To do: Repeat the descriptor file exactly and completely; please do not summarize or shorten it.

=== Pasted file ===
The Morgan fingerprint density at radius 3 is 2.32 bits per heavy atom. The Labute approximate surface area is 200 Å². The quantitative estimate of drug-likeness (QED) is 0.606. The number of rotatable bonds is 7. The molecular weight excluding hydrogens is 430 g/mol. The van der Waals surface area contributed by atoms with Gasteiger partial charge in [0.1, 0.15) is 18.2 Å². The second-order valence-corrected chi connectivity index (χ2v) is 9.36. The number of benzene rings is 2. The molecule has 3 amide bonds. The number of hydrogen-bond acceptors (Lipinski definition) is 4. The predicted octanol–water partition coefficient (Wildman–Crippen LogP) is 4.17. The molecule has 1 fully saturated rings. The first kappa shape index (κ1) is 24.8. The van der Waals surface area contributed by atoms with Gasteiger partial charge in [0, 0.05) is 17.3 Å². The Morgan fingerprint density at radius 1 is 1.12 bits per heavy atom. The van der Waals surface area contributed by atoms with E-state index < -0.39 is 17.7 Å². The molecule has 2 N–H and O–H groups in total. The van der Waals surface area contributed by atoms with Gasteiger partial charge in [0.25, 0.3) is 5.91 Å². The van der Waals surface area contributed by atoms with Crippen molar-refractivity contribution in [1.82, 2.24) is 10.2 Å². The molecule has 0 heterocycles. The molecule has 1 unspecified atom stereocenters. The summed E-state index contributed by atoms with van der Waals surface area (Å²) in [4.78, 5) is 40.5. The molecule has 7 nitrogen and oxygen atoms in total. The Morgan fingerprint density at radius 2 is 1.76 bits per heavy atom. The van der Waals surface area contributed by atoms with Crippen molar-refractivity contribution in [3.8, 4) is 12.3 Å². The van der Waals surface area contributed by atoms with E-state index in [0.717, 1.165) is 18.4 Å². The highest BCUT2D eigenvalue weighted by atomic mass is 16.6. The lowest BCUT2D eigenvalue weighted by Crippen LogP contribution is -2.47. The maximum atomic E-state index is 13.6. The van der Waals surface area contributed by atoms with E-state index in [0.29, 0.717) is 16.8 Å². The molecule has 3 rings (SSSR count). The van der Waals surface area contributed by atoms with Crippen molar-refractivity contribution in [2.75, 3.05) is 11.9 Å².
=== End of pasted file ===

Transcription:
The Morgan fingerprint density at radius 3 is 2.32 bits per heavy atom. The Labute approximate surface area is 200 Å². The quantitative estimate of drug-likeness (QED) is 0.606. The number of rotatable bonds is 7. The molecular weight excluding hydrogens is 430 g/mol. The van der Waals surface area contributed by atoms with Gasteiger partial charge in [0.1, 0.15) is 18.2 Å². The second-order valence-corrected chi connectivity index (χ2v) is 9.36. The number of benzene rings is 2. The molecule has 3 amide bonds. The number of hydrogen-bond acceptors (Lipinski definition) is 4. The predicted octanol–water partition coefficient (Wildman–Crippen LogP) is 4.17. The molecule has 1 fully saturated rings. The first kappa shape index (κ1) is 24.8. The van der Waals surface area contributed by atoms with Gasteiger partial charge in [0, 0.05) is 17.3 Å². The Morgan fingerprint density at radius 1 is 1.12 bits per heavy atom. The van der Waals surface area contributed by atoms with E-state index < -0.39 is 17.7 Å². The molecule has 2 N–H and O–H groups in total. The van der Waals surface area contributed by atoms with Gasteiger partial charge in [0.25, 0.3) is 5.91 Å². The van der Waals surface area contributed by atoms with Crippen molar-refractivity contribution in [1.82, 2.24) is 10.2 Å². The molecule has 0 heterocycles. The molecule has 1 unspecified atom stereocenters. The summed E-state index contributed by atoms with van der Waals surface area (Å²) in [4.78, 5) is 40.5. The molecule has 7 nitrogen and oxygen atoms in total. The Morgan fingerprint density at radius 2 is 1.76 bits per heavy atom. The van der Waals surface area contributed by atoms with Crippen molar-refractivity contribution in [3.8, 4) is 12.3 Å². The van der Waals surface area contributed by atoms with E-state index in [0.717, 1.165) is 18.4 Å². The highest BCUT2D eigenvalue weighted by atomic mass is 16.6. The lowest BCUT2D eigenvalue weighted by Crippen LogP contribution is -2.47. The maximum atomic E-state index is 13.6. The van der Waals surface area contributed by atoms with E-state index in [0.29, 0.717) is 16.8 Å². The molecule has 3 rings (SSSR count). The van der Waals surface area contributed by atoms with Crippen molar-refractivity contribution in [2.75, 3.05) is 11.9 Å².